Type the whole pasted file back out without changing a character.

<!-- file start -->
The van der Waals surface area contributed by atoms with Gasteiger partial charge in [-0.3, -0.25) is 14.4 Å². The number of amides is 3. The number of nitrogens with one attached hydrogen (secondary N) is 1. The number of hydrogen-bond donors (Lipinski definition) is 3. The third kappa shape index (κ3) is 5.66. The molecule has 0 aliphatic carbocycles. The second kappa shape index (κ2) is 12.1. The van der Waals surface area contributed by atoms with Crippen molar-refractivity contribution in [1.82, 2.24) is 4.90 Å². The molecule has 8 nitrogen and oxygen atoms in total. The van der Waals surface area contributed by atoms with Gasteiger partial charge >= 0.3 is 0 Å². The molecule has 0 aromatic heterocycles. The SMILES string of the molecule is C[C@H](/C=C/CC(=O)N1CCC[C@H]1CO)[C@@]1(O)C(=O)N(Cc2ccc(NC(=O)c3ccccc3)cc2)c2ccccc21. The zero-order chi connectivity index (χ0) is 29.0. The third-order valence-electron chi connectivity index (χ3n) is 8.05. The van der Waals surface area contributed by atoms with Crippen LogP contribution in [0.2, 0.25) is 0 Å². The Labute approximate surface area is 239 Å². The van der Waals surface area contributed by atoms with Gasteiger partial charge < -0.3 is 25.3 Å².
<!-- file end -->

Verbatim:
The van der Waals surface area contributed by atoms with Gasteiger partial charge in [-0.3, -0.25) is 14.4 Å². The number of amides is 3. The number of nitrogens with one attached hydrogen (secondary N) is 1. The number of hydrogen-bond donors (Lipinski definition) is 3. The third kappa shape index (κ3) is 5.66. The molecule has 0 aliphatic carbocycles. The second kappa shape index (κ2) is 12.1. The van der Waals surface area contributed by atoms with Crippen molar-refractivity contribution in [1.82, 2.24) is 4.90 Å². The molecule has 8 nitrogen and oxygen atoms in total. The van der Waals surface area contributed by atoms with Gasteiger partial charge >= 0.3 is 0 Å². The molecule has 0 aromatic heterocycles. The SMILES string of the molecule is C[C@H](/C=C/CC(=O)N1CCC[C@H]1CO)[C@@]1(O)C(=O)N(Cc2ccc(NC(=O)c3ccccc3)cc2)c2ccccc21. The zero-order chi connectivity index (χ0) is 29.0. The third-order valence-electron chi connectivity index (χ3n) is 8.05. The van der Waals surface area contributed by atoms with Crippen LogP contribution in [0.2, 0.25) is 0 Å². The Labute approximate surface area is 239 Å². The van der Waals surface area contributed by atoms with Gasteiger partial charge < -0.3 is 25.3 Å².